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A Brutal ‘Killing Eve’ Twist Challenges Our Villanelle Obsession (Column)

Spoiler alert: Do not read unless you’ve seen “Do You Know How to Dispose of a Body?”, the season 2 premiere of BBC America’s “Killing Eve.”

The return of BBC America’s “Killing Eve” means the return of restless agent Eve (Sandra Oh), sly assassin Villanelle (Jodie Comer), and their deliciously depraved (and undeniably sexual) tension, all of which fans have been loudly craving for months. But the season 2 premiere also drives home one of the show’s most abiding and crucial components in such a ruthless way that it almost feels like a pointed reminder to those, including Eve herself, who might have forgotten it in the depths of their obsession: rooting for Villanelle does, in fact, mean rooting for an unrepentant killer.

Picking up literally 30 seconds after the explosive season 1 finale, “Do You Know How to Dispose of a Body?” begins with a shellshocked Eve and a critically injured Villanelle scrambling for sanity and safety in the wake of a surprise stabbing. We’ve never seen either character more shaken, lost, or vulnerable. But it’s still a jolt when Villanelle, having charmed a scarred preteen into helping her escape from the hospital, greets his moans of agony with what seems like a sympathetic shoulder to cry on before efficiently snapping his neck, killing him immediately.

When I first saw this moment, I actually jumped at its sudden, efficient brutality. But I was still surprised to see some chatter the next day about whether or not, in killing a child, Villanelle had finally gone too far.

Sure, the show was careful to not have Villanelle hurt her handler’s daughter last season, even though she threatened to do so whenever she got annoyed. But killing people has always been Villanelle’s raison d’etre; she loves doing it, and has never expressed an ounce of remorse. Honestly, the most surprising thing about this kill isn’t the fact of it, but that she only snaps his neck after he cries “I’d rather be dead” like she’s doing him the kindness of granting his desperate wish.

So maybe a better question than “does this kill make Villanelle more irredeemable than before?” is “what does it mean for us to be so entranced by and invested in Villanelle, even after bearing witness to this new and undeniable depth of ruthlessness?’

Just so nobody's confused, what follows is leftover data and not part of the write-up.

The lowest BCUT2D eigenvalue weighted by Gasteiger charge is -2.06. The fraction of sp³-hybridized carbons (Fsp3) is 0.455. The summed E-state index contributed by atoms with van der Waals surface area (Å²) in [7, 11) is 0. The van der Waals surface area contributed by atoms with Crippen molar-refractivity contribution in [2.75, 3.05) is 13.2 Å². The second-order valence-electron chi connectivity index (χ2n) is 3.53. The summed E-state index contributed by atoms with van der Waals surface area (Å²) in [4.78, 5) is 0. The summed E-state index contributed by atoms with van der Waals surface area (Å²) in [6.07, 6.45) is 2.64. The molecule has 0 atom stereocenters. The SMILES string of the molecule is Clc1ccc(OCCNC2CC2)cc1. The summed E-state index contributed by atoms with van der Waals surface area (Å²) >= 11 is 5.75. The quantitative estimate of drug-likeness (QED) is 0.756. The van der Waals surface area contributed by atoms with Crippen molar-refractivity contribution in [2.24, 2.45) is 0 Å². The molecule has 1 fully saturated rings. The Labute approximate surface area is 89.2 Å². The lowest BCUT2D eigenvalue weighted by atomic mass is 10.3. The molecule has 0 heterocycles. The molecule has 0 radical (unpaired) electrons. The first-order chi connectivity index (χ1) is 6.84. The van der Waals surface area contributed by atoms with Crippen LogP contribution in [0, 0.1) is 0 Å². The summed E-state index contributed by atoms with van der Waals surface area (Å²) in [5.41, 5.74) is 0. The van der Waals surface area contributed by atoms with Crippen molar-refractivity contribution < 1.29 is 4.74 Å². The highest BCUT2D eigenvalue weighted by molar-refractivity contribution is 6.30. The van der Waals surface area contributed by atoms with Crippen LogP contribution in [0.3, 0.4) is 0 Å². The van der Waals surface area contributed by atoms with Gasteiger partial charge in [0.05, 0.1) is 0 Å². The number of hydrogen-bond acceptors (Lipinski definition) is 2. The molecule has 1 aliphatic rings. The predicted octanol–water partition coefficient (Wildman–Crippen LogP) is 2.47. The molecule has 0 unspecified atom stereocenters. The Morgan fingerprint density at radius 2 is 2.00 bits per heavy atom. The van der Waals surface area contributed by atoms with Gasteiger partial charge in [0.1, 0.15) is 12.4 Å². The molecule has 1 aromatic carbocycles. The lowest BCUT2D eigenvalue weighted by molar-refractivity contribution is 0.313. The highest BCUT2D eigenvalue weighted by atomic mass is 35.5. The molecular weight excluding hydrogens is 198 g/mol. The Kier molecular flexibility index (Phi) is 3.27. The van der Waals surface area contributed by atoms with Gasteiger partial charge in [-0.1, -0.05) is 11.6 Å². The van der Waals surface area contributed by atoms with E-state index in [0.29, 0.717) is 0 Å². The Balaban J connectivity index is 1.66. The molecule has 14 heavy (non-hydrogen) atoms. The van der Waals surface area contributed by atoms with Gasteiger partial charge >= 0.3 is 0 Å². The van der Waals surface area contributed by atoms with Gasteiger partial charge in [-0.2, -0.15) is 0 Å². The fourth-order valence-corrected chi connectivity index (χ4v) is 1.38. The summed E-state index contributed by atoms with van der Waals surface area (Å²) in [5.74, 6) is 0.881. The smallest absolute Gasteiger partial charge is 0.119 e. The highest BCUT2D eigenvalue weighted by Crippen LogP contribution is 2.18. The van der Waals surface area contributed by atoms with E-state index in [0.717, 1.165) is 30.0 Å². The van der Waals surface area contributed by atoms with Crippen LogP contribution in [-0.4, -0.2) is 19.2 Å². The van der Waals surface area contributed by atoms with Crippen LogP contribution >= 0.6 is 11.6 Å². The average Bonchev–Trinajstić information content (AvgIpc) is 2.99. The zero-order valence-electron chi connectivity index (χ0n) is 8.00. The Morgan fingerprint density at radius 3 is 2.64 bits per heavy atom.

It’s a question as old as antiheroes themselves. “Killing Eve” has always painted Villanelle as an aggressively feminine inversion of the typically brooding male archetype — which, as the show emphasizes again and again, is a key component of her success as an assassin. She can either blend in with her surroundings as an unassuming background player — one that men in particular wouldn’t take seriously — or stand out in luxury garments that exaggerate her striking looks. Her playful girlishness provides a stark contrast to the many stoic depictions of coldblooded assassins; her wicked temper is matched only by her ferocious followthrough.

Many of the best moments of the series — not to mention Comer’s extraordinarily deft acting — come thanks to this push and pull between Villanelle’s inherent magnetism and the viciousness at the spine of her life. But when an audience gets truly invested in an antihero, the lines between intrigue and idolatry can become alarmingly blurred. (See: “Breaking Bad’s” Walter White.) Wading even an inch into the vast ocean of the “Killing Eve” fanbase — which, to be clear, very much includes myself — often means getting completely subsumed by drooling adoration for its leads, their sexy tension, and yes, the way in which Villanelle so smoothly stalks and eliminates her prey. The show doesn’t need to soften that truth in order to tell its story. In fact, doing so would betray a core tenant of its character. The writing plays into our obsessive reaction to Villanelle the more we get to know her; Eve, after all, mirrors it exactly.

And yet: it’s still worth remembering just who we’re falling in love (and/or lust) with, here. Villanelle is charismatic as hell, but she’s also a mercurial killer who relishes the chance to outdo her own atrocities, and making us face those dueling facts head on is what the show does best. Making us blink and reconsider what it means to be so enthralled with it — and Villanelle in all her devious, murderous glory — is exactly the point.

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